Faux-cohontas: Cherokee No; Wantabe Yes

Faux-cohontas: Cherokee No; Wantabe Yes

Elizabeth Warren may claim that her great-great-great grandmother was Cherokee, but according to the Cherokee Nation, she is likely ineligible for membership. In fact, even if she had more than 1/32 Cherokee ancestry, the would-be U.S. Senator from Massachusetts likely cannot claim membership under the Cherokee Nation’s strict rules.

The Washington Post ran an op-ed with the ultimate spinning title, “Elizabeth Warren says she’s Native American. So she is.” But she isn’t, and that’s not how Native American identity ultimately works. An official source at the Cherokee Nation confirmed Thursday that Ms. Warren “would not under any circumstances qualify as a member of the Cherokee Nation” if she could not find an ancestor listed on the Dawes Roll, a census of Cherokee taken from 1899 to 1906. 

Even if you can demonstrate by genealogy that your ancestors were Cherokee but did not sign the roll, you still cannot get in. “Anyone descended from the Cherokee [not listed on the Dawes Roll] will be unable to enroll in the Cherokee Nation, even if they are able to prove their Cherokee heritage,” writes Christina Berry at All Things Cherokee.

It would appear then that Warren, who claims to be 1/32 Cherokee solely on the basis of family history, cannot claim to be a member, and as Indian tribes, under federal law, have ultimate authority over who is–and who is not–a member of the tribe, Warren may be out of luck.

So strict are the rules that, even if Warren’s own father were Cherokee but had descended from a group of Cherokee which had refused to sign the Dawes Roll, she could not qualify as a member. Ironically, the Roll, created by former Massachusetts senator Henry L. Dawes in 1893, was established to help the Cherokee assimilate into American life by giving them property and divvying up the reservation lands, not to keep them separate for the purposes of multiculturalism. 

Fittingly, Dawes’s approach ultimately backfired, as white farmers moved in to try to exploit the land quotas reserved for Indians–something that Warren, who claims her Native American ancestry, might be able to relate to, if allegations that she traded on her “minority” status to gain a faculty position at Harvard Law School are true.

While the Warren campaign claims she would have received her tenure at Harvard Law on merit, it’s easy to be more than a little bit suspicious. Paul Bedard of the Washington Examiner notes that Warren’s forgery “likely played a role in her Harvard hiring.”

When compared to the academic pedigree of her colleagues at Harvard, she’s found lacking. Most professors at Harvard Law graduated from Harvard, and all but one graduated from the nation’s top 10 law schools–all that is, except for Warren, who graduated from Rutgers University in Newark, which is ranked 82nd by Top-Law-Schools.com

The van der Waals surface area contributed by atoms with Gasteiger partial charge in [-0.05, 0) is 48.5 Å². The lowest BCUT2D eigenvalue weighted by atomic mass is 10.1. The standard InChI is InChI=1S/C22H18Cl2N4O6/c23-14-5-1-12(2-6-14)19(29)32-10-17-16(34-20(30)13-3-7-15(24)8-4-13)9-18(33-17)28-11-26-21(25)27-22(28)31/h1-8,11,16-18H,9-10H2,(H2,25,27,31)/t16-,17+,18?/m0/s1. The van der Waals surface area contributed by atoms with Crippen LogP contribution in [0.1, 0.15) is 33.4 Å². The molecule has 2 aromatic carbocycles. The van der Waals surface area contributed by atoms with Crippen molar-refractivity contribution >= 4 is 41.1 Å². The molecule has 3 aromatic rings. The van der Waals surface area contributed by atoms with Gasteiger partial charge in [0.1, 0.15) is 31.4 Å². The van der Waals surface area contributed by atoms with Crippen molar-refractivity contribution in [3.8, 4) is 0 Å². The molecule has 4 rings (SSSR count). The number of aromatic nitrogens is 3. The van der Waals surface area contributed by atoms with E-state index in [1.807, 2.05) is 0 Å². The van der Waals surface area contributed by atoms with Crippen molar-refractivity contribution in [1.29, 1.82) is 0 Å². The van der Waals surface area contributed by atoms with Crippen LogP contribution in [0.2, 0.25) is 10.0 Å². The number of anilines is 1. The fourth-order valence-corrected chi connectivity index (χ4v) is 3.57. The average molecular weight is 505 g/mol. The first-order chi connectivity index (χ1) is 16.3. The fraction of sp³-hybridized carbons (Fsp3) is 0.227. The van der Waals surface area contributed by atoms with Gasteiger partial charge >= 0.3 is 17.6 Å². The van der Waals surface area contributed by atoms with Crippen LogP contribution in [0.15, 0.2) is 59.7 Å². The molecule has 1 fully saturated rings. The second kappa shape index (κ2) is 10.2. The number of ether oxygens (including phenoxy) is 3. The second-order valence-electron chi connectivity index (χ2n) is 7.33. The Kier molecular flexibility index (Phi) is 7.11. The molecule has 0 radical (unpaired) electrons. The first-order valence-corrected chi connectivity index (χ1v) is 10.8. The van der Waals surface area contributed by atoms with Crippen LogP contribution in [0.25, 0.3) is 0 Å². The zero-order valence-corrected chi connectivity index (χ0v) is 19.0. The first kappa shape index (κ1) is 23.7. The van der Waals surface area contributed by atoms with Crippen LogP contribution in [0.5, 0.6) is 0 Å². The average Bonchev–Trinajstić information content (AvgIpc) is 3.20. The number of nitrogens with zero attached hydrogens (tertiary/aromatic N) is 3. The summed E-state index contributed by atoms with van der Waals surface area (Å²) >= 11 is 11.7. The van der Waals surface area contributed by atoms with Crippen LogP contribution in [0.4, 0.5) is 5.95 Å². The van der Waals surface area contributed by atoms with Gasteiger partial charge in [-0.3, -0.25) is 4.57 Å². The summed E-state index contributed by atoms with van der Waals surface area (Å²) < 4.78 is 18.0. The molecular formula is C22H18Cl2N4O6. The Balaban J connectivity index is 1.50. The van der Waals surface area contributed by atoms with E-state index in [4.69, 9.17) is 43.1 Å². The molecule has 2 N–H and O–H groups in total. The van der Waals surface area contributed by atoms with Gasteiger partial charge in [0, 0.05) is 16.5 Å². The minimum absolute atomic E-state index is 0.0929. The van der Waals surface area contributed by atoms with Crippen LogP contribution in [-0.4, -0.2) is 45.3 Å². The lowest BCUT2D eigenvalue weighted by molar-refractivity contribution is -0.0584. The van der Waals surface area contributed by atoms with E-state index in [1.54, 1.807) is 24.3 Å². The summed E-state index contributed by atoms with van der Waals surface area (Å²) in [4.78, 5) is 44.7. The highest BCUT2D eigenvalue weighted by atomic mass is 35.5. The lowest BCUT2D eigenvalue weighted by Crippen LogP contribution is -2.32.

In any event, to this day, several tribes–Cherokee, Chickasaw, Choctaw, Creek, and Seminole–continue to use the Rolls to decide how to award tribal benefits, such as casino earnings or scholarships. The 300,000-strong Cherokee do not distribute casino earnings to its members, but they do award modest $1000 to $2000 scholarships to them. In 2009, the tribe provided some 2,512 scholarships.

Did Warren receive such a scholarship? If not, why not? Had she been able to establish her Cherokee bona fides, she likely would have been eligible. And if she were a member of the tribe, she could have enrolled in the Cherokee Nation’s single payer health care system–a system she apparently wants to foist upon the rest of us.

Perhaps Warren, who graduated from Rutgers in 1978, was part of a new wave of Americans self-identifying as Indian. According to Killing the White Man’s Indian (1996) by historian Fergus Bordewich:

Between 1980 and 1990, the apparent number of Indians jumped by 78 percent in New Jersey, 66.1 percent in Ohio, 64 percent in Texas, 62 percent in Virginia, and 58.3 percent in New York. …In 1990, nearly 2 million Americans listed themselves as Indians in the U.S. Census. (54)

In 1978, Congress passed the American Religious Freedom Act, which uses a two-part definition of what constitutes an Indian. According to the act, an Indian is a person who belongs to an Indian Tribe and who “is recognized as eligible for the special programs and services provided by the United States to Indians because of their status as Indians.” Anything else is fake.

Warren doesn’t fit the definition, but she is, apparently, a member of what Kent Carter, director of the National Archives-Fort Worth Branch calls the largest tribe in America–the Wantabes. 

Alternatively, Warren may be a member of the second largest Native American tribe, the Outalucks. It’ll be up to voters in Massachusetts to decide.